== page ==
Copy Of The Merchant Of Venice Overview Essay

Submitted By theonlyone101
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The Merchant of Venice is the darkest of William Shakespeare's romantic comedies. No other comedy threatens its title character with imminent death or portrays its villain as an outsider with a thirst for blood. No other comedy engages such serious issues as the contrast between law and grace or between mercy and justice. And no other comedy is so lacking in comic characters and comic scenes. More important than all these, no other comedy is so dominated by a single character, nor is any other character in Shakespeare so fully developed in five short scenes. In the text, Shylock has a much smaller role than Portia or Bassanio. But in the theater, for the 250 years during which the history of this play can be documented,
Shylock is the role which has attracted great actors from Charles Macklin to Henry Irving to
Laurence Olivier. In fact, some productions (e.g., Irving's in 1879) ended the play with
Shylock's final exit, turning Shakespeare's comedy into the tragedy of Shylock.
On what grounds is The Merchant regarded as a romantic comedy? Primarily because the line of action involving Portia makes her a captive princess who can be released only by
Prince Charming (Bassanio). She is imprisoned by the will of her dead father, condemned to marry any man who has the kind of insight that distinguishes between a deceptive appearance of worth (the gold and silver caskets) and true worth (the lead casket). That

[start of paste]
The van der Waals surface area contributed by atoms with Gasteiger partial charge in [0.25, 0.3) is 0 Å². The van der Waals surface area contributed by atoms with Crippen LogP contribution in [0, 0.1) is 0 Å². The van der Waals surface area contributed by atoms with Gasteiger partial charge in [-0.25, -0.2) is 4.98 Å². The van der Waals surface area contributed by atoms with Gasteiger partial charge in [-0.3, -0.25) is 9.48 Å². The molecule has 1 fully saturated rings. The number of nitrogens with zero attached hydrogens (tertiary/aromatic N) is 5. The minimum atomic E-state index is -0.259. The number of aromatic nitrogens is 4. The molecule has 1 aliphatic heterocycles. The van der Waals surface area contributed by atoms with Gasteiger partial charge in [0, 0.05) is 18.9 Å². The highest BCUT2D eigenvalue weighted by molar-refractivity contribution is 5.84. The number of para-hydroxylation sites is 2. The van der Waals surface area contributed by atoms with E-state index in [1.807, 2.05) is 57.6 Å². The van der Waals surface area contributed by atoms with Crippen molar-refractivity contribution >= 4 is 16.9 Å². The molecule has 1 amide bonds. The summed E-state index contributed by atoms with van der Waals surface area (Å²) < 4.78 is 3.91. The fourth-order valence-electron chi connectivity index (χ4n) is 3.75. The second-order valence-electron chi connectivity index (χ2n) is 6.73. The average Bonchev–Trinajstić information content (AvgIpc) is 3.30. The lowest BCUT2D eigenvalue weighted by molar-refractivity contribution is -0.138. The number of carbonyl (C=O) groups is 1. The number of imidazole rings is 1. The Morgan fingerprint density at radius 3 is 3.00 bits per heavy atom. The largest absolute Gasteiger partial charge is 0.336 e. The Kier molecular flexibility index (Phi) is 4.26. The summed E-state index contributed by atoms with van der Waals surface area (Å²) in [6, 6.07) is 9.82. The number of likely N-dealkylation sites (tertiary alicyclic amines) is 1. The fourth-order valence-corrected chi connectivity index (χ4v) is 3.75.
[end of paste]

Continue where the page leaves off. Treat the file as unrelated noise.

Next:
Bassanio should succeed is dictated by the romantic nature of the plot, not by any qualities apparent in his character. Fortunately it is clear that Portia is in love with Bassanio, and in
Shakespeare's romantic comedies lovers always have their way, as do Gratiano and Nerissa and especially Lorenzo and Jessica (whose elopement is quintessentially romantic).
But the title character, Antonio, belongs in a quite different kind of play. His mysterious sadness and his apparent willingness to die to prove his love for Bassanio suggest the world of tragedy. The bond he signs with Shylock is unromantically explicit about the three­month term and the consequences of forfeiture. His contempt for Shylock finds no comic expression, and at the end of the play he is the odd man out among the pairs of happy lovers.
As for Shylock, he is sui generis. He is too powerful for a romantic comedy and too grotesque for a tragedy. He has been hindered and insulted by Antonio, for which he wants to kill the merchant. Is he a man of great soul or a greedy miser? His thirst for revenge suggests an anger that a petty spirit could not feel. But his unwillingness to pay the price for that revenge, his bargaining instead for as much money as he can get, reduces his stature. And his confused lament over his daughter and his ducats suggests a grotesque inability to distinguish between them. Above all, he is a Jew. In his most famous speech he asserts the fundamental humanity of his nation, but the Christians persist in calling him ``the Jew''